Comments: GAO's April 2005 report (GAO-05-335) said that efforts toward common electronic systems for reporting financial and performance information for financial assistance (primarily grants) had not been developed, although they were required under PL 106-107, the Federal Financial Assistance Management Improvement Act. While the Grants Management Line of Business team had proposed a consortia-based approach to streamline and consolidate the end-to-end grant management process, the development of that system was not yet underway as of report issuance. The report concluded that the lack of continuity toward meeting PL 106-107's requirement to develop a common reporting system for similar programs could prevent agencies from reaching the act's goals. It recommended that OMB ensure that efforts to develop common grant-reporting systems are undertaken on a schedule that would result in significant progress by the time PL 106-107 sunset in November 2007. Further, as we mentioned in a second report on grantees' concerns with streamlining efforts (GAO-06-566), grantees expressed a need to address post award administration of grants. According to the co-chair of the Grants Management Line of Business team, at the time of our April 2005 report, the process of developing the common grant management system had been languishing and had not moved forward for several months. However, the report raised the issue of the lack of progress and, following its release, it was discussed in several forums. At meetings of various groups focused on grant management, such as the Grants Executive Board, Grants.gov, and the Grants Policy Committee, individuals pointed out that GAO had made this recommendation. Further, the National Grants Partnership (which provides a forum for grant stakeholders) prepared a "white paper" that laid out how it thought the GAO recommendation on common grant reporting should be implemented. The co-chair of the Grants Management Line of Business team said that the report had raised the issue to their attention, and helped them focus on what needed to be done and make progress. In June 2005, OMB reinvigorated the Grants Management Line of Business initiative, and in September 2005, those working on the initiative drafted a detailed business case (Exhibit 300) that included plans for implementation. In February 2006, OMB identified three agencies to lead consortia and define a common solution for the consortia. As a result of the ongoing implementation of the common solution, the business case states that significant savings will be realized, as well as reduced error rates and time savings for grantees. The FY 2007 business plan estimates a cost savings through FY 2015 of $3.4 billion (with a net present value of $1.5 billion) from eliminating or reducing the costs associated with multiple agencies developing and maintaining grants management systems. Cumulative savings after deducting the system costs through FY 2008 (the present year plus one) are $127,413,000. Agencies were required to either sign a memorandum of understanding with one of the consortia leads to work with that agency or file an appeal with OMB by December 31, 2007. As of December 2007, nine agencies had signed an agreement to work with a consortia member and each consortia already had some partners.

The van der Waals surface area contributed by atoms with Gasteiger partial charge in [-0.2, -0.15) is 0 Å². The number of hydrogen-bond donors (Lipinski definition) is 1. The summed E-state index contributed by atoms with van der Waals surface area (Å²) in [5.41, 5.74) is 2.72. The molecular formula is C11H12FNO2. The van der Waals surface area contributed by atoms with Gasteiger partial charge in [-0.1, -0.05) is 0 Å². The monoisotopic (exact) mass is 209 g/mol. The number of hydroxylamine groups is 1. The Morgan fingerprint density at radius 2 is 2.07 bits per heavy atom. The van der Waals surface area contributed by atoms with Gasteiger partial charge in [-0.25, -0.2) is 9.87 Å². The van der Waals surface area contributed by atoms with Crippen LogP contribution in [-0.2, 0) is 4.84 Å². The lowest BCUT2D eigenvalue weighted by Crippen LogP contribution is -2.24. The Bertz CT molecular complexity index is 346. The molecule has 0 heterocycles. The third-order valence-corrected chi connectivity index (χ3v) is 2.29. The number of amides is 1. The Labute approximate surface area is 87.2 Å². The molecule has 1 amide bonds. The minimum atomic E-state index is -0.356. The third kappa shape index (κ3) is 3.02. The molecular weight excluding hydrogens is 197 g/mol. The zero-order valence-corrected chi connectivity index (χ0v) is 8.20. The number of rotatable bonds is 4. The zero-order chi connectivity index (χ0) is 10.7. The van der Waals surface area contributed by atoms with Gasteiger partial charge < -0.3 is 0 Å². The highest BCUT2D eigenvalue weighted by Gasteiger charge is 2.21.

Recommendation: In order to augment the progress toward meeting the goals of P.L. 106-107 for streamlining grant administration, the Director, OMB, should ensure that efforts to develop common grant-reporting systems are undertaken on a schedule that will result in significant progress by the time P.L. 106-107 sunsets in November 2007.